Disciples, like UCC partners, speak out on immigration, refugees, poverty
Members of the United Church of Christ’s ecumenical partner, the Christian Church (Disciples of Christ), spoke out on immigration, refugees and poverty at their July assembly.
Members of the United Church of Christ’s ecumenical partner, the Christian Church (Disciples of Christ), took social-justice actions at their July General Assembly similar to those taken a month earlier by the UCC’s General Synod.
Like the UCC’s national meeting, the Disciples’ July 20-24 gathering in Des Moines, Iowa, was filled with opportunities for worship, workshops and church business of many kinds. Among these were:
- A vote calling attention to the global crisis in migration and another opposing a recently announced U.S. administration plan to further reduce refugee admissions. “The number of refugees has hit an all-time high … while the number of refugees allowed into the United States … is at an unprecedented low,” said the latter, an emergency “Sense-of-the-Assembly” resolution. Noting that Disciples have resettled tens of thousands of refugees in the U.S. and Canada in the past 75 years, it called on members and congregations to support “a return to at least the historic U.S. average of 95,000 refugees resettled annually.”
- An action opposing recent government “sanctions against or investigations of ‘Good Samaritans’ and humanitarian aid providers.” Also passed as an emergency resolution, it cited cases such as that of the Rev. Kaji Dousá, a UCC minister who pastors Park Avenue Christian Church (Disciples of Christ) in New York City. She has been targeted by the government for working with immigrants there and on the southern border’
- A resolution inviting the church “to grow in the embodiment of God’s generous welcome for transgender and gender-diverse people and their families through education, shifts in institutional language and practice, and the cultivation of trusting relationships,” and calling for resources to be produced on that topic for “biblical theological study, pastoral care best practices, and best practices for institutional inclusion.”
- A vote to enter a full-communion ecumenical relationship with the United Church of Canada.
- A closing sermon by the Rev. William Barber, a Disciples minister who heads the national movement Repairers of the Breach. He said: “The rejected and the poor will lead the moral revival to revive the heart and soul of democracy in this nation.” He also urged participants in a post-Assembly rally at the Iowa capitol building to join a contemporary Poor People’s Campaign of nonviolent activism against poverty.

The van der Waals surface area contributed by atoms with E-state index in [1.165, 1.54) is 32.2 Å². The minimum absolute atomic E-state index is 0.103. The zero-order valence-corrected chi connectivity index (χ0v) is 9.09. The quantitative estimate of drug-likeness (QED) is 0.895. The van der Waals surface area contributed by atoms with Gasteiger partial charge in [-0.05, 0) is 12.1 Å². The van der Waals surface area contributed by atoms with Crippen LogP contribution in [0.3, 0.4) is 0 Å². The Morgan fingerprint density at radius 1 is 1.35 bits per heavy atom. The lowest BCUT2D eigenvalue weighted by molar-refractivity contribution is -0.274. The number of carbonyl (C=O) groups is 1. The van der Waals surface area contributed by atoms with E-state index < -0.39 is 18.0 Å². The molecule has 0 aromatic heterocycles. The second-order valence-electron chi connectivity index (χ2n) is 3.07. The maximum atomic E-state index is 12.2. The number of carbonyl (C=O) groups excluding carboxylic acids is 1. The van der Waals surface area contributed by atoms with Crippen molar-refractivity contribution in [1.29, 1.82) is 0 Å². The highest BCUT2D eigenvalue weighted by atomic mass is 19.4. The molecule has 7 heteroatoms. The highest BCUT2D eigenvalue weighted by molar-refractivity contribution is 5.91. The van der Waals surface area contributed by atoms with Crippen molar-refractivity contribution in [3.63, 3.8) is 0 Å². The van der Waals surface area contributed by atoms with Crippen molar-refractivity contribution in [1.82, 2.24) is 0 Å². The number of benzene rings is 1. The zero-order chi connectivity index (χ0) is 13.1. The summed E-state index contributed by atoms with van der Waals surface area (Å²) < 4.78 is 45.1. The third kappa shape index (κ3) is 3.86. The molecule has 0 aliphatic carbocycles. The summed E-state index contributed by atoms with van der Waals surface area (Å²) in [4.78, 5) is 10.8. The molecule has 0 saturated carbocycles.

Similar actions by the UCC Synod, held June 21-25 in Milwaukee, included resolutions on global forced migration and immigrant families and children, a demonstration outside a local Immigration and Customs Enforcement office, and a keynote speech on poverty by author Matthew Desmond.
The Disciples’ Assembly also recognized the Rev. James A. Moos, completing his service as co-executive of Global Ministries, a common mission agency of the UCC and the DOC, and introduced the Rev. Karen Georgia Thompson, elected at the June General Synod as his successor in that office and as UCC Associate General Minister.
“I so enjoyed the time I spent with our partners in the Disciples of Christ,” said the Rev. John C. Dorhauer, UCC general minister and president, reflecting on the Assembly. “The feeling is of a family gathering, coming together to celebrate and share, to learn and worship, to pray and deliberate.
“In every setting I have served, from the local church to the National Setting, it is with my Disciples colleagues that I share my deepest and most valued partnerships and friendships. I saw so many of them in Des Moines, and it warmed my heart deeply. I continue to value the relationship we have with them, and the ways in which we influence and impact one another in our shared commitments to preach the gospel of Jesus Christ.”
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